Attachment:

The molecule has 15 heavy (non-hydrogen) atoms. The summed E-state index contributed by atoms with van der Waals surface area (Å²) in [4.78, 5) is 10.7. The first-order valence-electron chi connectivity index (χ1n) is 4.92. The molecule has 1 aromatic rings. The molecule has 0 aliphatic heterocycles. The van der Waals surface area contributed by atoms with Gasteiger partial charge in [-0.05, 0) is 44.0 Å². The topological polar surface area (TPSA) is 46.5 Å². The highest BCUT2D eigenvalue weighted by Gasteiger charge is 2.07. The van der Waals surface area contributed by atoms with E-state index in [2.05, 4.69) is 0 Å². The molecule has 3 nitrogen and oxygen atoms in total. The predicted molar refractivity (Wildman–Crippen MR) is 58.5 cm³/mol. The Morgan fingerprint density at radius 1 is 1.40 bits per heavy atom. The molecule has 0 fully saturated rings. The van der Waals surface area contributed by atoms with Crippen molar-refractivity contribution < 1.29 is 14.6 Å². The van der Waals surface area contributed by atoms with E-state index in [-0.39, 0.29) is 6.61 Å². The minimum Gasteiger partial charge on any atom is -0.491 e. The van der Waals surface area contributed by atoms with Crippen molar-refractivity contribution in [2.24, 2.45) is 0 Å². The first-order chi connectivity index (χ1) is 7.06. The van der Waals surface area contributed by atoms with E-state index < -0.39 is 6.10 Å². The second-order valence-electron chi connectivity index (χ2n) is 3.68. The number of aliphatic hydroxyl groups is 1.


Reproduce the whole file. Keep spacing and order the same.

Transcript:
The molecule has 15 heavy (non-hydrogen) atoms. The summed E-state index contributed by atoms with van der Waals surface area (Å²) in [4.78, 5) is 10.7. The first-order valence-electron chi connectivity index (χ1n) is 4.92. The molecule has 1 aromatic rings. The molecule has 0 aliphatic heterocycles. The van der Waals surface area contributed by atoms with Gasteiger partial charge in [-0.05, 0) is 44.0 Å². The topological polar surface area (TPSA) is 46.5 Å². The highest BCUT2D eigenvalue weighted by Gasteiger charge is 2.07. The van der Waals surface area contributed by atoms with E-state index in [2.05, 4.69) is 0 Å². The molecule has 3 nitrogen and oxygen atoms in total. The predicted molar refractivity (Wildman–Crippen MR) is 58.5 cm³/mol. The Morgan fingerprint density at radius 1 is 1.40 bits per heavy atom. The molecule has 0 fully saturated rings. The van der Waals surface area contributed by atoms with Crippen molar-refractivity contribution < 1.29 is 14.6 Å². The van der Waals surface area contributed by atoms with E-state index in [-0.39, 0.29) is 6.61 Å². The minimum Gasteiger partial charge on any atom is -0.491 e. The van der Waals surface area contributed by atoms with Crippen molar-refractivity contribution in [2.24, 2.45) is 0 Å². The first-order chi connectivity index (χ1) is 7.06. The van der Waals surface area contributed by atoms with E-state index < -0.39 is 6.10 Å². The second-order valence-electron chi connectivity index (χ2n) is 3.68. The number of aliphatic hydroxyl groups is 1.